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Another Time'






Source: Myths And Legends Of All Nations.

"Aye," said the old man, "but how wilt thou deal with King Achilles?
Will he not be wroth, hearing that he hath been cheated of his wife?"

"Not so," answered the king, "for we have indeed used his name, but he
knoweth nothing of this marriage. And now make haste. Sit not thou
down by any fountain in the woods, and suffer not thine eyes to sleep.
And beware lest the chariot bearing the queen and her daughter pass
thee where the roads divide. And see that thou keep the seal upon this
letter unbroken."

So the old man departed with the letter. But scarcely had he left the
tent when King Menelaues spied him and laid hands on him, taking the
letter and breaking the seal. And the old man cried out:

"Help, my lord; here is one hath taken thy letter!"

Then King Agamemnon came forth from his tent, saying, "What meaneth
this uproar and disputing that I hear?"

And Menelaues answered, "Seest thou this letter that I hold in my
hand?"

"I see it: it is mine. Give it to me."

"I give it not till I have read that which is written therein to all
the army of the Greeks."

"Where didst thou find it?"

"I found it while I waited for thy daughter till she should come to
the camp."

"What hast thou to do with that? May I not rule my own household?"

Then Menelaues reproached his brother because he did not continue in
one mind. "For first," he said, "before thou wast chosen captain of
the host, thou wast all things to all men, greeting every man
courteously, and taking him by the hand, and talking with him, and
leaving thy doors open to any that would enter; but afterwards, being
now chosen, thou wast haughty and hard of access. And next, when this
trouble came upon the army, and thou wast sore afraid lest thou
shouldst lose thy office and so miss renown, didst thou not hearken to
Calchas the soothsayer, and promise thy daughter for sacrifice, and
send for her to the camp, making pretence of giving her in marriage to
Achilles? And now thou art gone back from thy word. Surely this is an
evil day for Greece, that is troubled because thou wantest wisdom."

Then answered King Agamemnon: "What is thy quarrel with me? Why
blamest thou me if thou couldst not rule thy wife? And now to win back
this woman, because forsooth she is fair, thou castest aside both
reason and honor. And I, if I had an ill purpose and now have changed
it for that which is wiser, dost thou charge me with folly? Let them
that sware the oath to Tyndareus go with thee on this errand. Why
should I slay my child and work for myself sorrow and remorse without
end that thou mayest have vengeance for thy wicked wife?"

Then Menelaues turned away in a rage, crying, "Betray me if thou wilt.
I will betake myself to other counsels and other friends."

But even as he spake there came a messenger, saying, "King Agamemnon,
I am come, as thou badest me, with thy daughter Iphigenia. Also her
mother, Queen Clytaemnestra, is come, bringing with her her little son
Orestes. And now they are resting themselves and their horses by the
side of a spring, for indeed the way is long and weary. And all the
army is gathered about them to see them and greet them. And men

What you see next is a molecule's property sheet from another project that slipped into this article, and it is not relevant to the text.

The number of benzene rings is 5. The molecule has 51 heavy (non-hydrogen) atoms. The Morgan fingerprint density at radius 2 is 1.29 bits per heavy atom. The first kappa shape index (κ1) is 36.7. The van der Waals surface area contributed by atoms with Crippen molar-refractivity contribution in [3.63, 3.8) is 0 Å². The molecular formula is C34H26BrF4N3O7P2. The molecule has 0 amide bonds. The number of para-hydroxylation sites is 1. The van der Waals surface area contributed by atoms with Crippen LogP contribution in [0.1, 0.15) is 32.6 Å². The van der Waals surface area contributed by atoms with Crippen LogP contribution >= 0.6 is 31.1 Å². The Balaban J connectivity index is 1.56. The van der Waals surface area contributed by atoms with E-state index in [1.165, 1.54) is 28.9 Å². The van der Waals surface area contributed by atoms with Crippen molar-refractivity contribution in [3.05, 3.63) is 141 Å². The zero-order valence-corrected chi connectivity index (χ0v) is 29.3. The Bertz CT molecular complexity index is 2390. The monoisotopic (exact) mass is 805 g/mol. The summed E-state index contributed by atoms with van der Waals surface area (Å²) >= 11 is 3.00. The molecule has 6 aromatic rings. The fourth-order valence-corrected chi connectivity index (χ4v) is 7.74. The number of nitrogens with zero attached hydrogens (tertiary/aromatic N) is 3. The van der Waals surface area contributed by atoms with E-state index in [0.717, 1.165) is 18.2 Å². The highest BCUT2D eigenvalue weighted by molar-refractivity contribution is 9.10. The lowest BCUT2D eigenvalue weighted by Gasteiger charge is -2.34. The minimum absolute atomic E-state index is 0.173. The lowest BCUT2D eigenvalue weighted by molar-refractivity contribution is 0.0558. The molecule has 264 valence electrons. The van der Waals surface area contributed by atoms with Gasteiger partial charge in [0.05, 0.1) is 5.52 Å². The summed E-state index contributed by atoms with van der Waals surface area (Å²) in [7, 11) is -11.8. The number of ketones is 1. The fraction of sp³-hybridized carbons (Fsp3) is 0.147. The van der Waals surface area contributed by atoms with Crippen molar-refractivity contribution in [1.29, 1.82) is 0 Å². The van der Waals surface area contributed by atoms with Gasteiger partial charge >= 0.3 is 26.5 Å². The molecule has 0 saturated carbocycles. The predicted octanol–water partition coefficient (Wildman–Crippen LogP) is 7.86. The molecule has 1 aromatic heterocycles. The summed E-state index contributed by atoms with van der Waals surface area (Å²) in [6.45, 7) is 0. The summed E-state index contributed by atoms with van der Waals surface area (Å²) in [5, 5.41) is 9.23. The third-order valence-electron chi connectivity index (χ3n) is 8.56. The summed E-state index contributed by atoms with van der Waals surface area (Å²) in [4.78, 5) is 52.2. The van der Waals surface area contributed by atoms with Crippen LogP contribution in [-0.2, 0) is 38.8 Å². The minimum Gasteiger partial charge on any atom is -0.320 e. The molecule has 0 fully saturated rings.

question much wherefore they are come, saying. 'Doth the king make a
marriage for his daughter; or hath he sent for her, desiring to see
her?' But I know thy purpose, my lord; wherefore we will dance and
shout and make merry, for this is a happy day for the maiden."

But the King Agamemnon was sore dismayed when he knew that the queen
was come, and spake to himself, "Now what shall I say to my wife? For
that she is rightly come to the marriage of her daughter, who can
deny? But what will she say when she knoweth my purpose? And of the
maiden, what shall I say? Unhappy maiden whose bridegroom shall be
death! For she will cry to me, 'Wilt thou kill me, my father?' And the
little Orestes will wail, not knowing what he doeth, seeing he is but
a babe. Cursed be Paris, who hath wrought this woe!"

And now King Menelaues came back, saying that it repented him of what
he had said, "For why should thy child die for me? What hath she to do
with Helen? Let the army be scattered, so that this wrong be not
done."

Then said King Agamemnon, "But how shall I escape from this strait?
For the whole host will compel me to this deed?"

"Not so," said King Menelaues, "if thou wilt send back the maiden to
Argos."

"But what shall that profit," said the king; "for Calchas will cause
the matter to be known, or Ulysses, saying that I have failed of my
promise; and if I fly to Argos, they will come and destroy my city and
lay waste my land. Woe is me! in what a strait am I set! But take thou
care, my brother, that Clytaemnestra hear nothing of these things."

And when he had ended speaking, the queen herself came unto the tent,
riding in a chariot, having her daughter by her side. And she bade one
of the attendants take out with care the caskets which she had brought
for her daughter, and bade others help her daughter to alight and
herself also, and to a fourth she said that he should take the young
Orestes. Then Iphigenia greeted her father, saying, "Thou hast done
well to send for me, my father."

"'Tis true and yet not true, my child."

"Thou lookest not well pleased to see me, my father."

"He that is a king and commandeth a host hath many cares."

"Put away thy cares awhile and give thyself to me."

"I am glad beyond measure to see thee."

"Glad art thou? Then why dost thou weep?"